My mother was washing a rag in the sink again. Sometimes she’d forget we went to the laundrette, didn’t wash our clothes at home any more. The soap would crack our skin, made it difficult for me to play guitar. The guitar was my lifeline, the only way I was getting out of town. Some day.
“Ma, stop that,” I said, more out of habit than any sense that she’d stop. Since the accident, she, like most of the town, had been living in a world that wasn’t there any more. They saw it, maybe it was really there to them, but not the rest of us. The newspapers said the theory was we were living on slightly different, intersecting planes. No one really knew. It wasn’t every day a chemical plant containing military secrets exploded outside a backwater town.
The rag she was washing was an old Foo Fighters t-shirt, bought in the lobby at my very first concert. I can still remember the excitement, twelve years old and handing over far too much of my carefully hoarded pocket money for a shirt that smelled of the chemicals that kept it crisp. I’d pulled it on over what I was wearing, which is why when I reacted to the chemicals I only came up in a rash in a ring around my collarbone and on my upper arms. The next day was the first time my mother washed the t-shirt in the sink.
I glanced at the clock, and then out the window. It was getting dark early and a bat flittered past the window. The Inspector was due soon, but he never turned up when the clock said he should. I don’t know if that was because of him or us, though.
There was a knock on the door. He was early, like I’d summoned him. I opened the front door, although it kept jamming on the sand that filled the hallway. The problem with living at the edge of the beach was, the beach tried to come indoors. I used to clean it away when I knew he was coming, pretending everything was fine. It wasn’t fine though, or he wouldn’t come.
It looked like the same Inspector, although I could never be sure. He never seemed to remember what we’d talked about before. I suppose one Man In Black type looks much like another.
“May I come in?” he asked. He always pretended we had a choice over that. I stood aside and let him squeeze through the gap past the front door. He didn’t mention the sand.
He wandered through the downstairs rooms and I trailed behind him like a puppy. Being an Inspector, he inspected everything, and I got a feeling as always that he was noting what he saw even though he never wrote anything down.
The Inspector got halfway up the stairs before he realised— remembered?—that the top floor had been abandoned after the explosion. The windows and half the roof were gone. The rooms were full of a weird greenish fog that drifted in from outside and couldn’t find its way out again. It never found its way inside downstairs either, which is why we stayed. We could have gone to the community centre like so many others, but Ma wouldn’t go. Neither would I. It was too much like giving up.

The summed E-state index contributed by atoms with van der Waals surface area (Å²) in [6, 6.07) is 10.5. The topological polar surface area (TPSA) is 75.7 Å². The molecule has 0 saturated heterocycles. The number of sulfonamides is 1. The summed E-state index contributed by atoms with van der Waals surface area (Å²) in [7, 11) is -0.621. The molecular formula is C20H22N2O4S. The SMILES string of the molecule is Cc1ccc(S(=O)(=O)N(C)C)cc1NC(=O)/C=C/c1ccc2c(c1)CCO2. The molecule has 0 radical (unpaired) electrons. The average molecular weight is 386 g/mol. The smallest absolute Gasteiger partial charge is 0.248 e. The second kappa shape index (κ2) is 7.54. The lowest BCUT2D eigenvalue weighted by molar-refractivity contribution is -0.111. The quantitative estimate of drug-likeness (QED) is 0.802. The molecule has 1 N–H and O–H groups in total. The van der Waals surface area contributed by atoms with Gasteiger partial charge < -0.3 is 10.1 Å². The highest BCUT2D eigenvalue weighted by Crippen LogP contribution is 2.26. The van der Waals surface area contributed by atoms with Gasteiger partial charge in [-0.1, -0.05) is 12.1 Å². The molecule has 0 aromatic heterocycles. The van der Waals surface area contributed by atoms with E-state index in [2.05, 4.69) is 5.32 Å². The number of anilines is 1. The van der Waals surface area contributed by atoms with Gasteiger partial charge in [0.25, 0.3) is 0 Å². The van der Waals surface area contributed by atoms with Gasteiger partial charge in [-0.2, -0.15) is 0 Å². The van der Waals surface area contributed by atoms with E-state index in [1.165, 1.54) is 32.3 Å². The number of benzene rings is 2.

We ended up in the kitchen, like we always did. Mother didn’t look up from wringing out the t-shirt. The Inspector greeted her but she didn’t answer. Like I said, different plane. For all I knew the house she saw wasn’t full of sand, either.
The Inspector sat at the kitchen table. I sat opposite, hauled my guitar onto my lap, and pretended to tune it.
“Do you interact much with your mother?” he asked.
I shrugged. “Sometimes. She doesn’t always see me.” This week had been better than most. We’d even managed to have a cup of coffee together.
“Have you thought about leaving town?” he asked. “It’s permitted, if you’re unaffected.”
This was new. I stared at him. “How? There haven’t been buses or trains through here since. . .” I waved my hand in the vague direction of where upstairs used to be. In town we didn’t mention the accident, not to the Inspector. Things got weird if you did, so it was better to pretend you hadn’t noticed. Keep calm and carry on.
“Learn to drive,” he suggested, and stood.
“Is that it?” I asked. The suddenness of his question and briefness of the interview fazed me. This wasn’t how it was supposed to go.
“There will still be Inspections,” he added. Like that answered anything. He saw himself out.
Learn to drive. I’d never even thought of it. What was the point, when the roads weren’t mended? Who’d teach me? How would I buy a car? Although there were plenty of cars in town, just sitting there. Most people had been at the chemical plant when it exploded.
Why would the Inspector want me to leave town?
At that moment, mother turned around and offered me my t-shirt.
“All finished, dear,” she said.
The shirt was whole and crisp, and smelled of chemicals. I took it and pulled it on over what I was wearing, and went outside to look for a car.
C.L. Holland is a British writer of fantasy and science fiction. Sometimes she writes poetry under an assumed name. She has a BA in English with Creative Writing, and MA in English, and likes to learn things for fun. She lives with her long-suffering partner, and two cats who don’t understand why they can’t share her lap with the laptop. Her website is http://clholland.weebly.com/.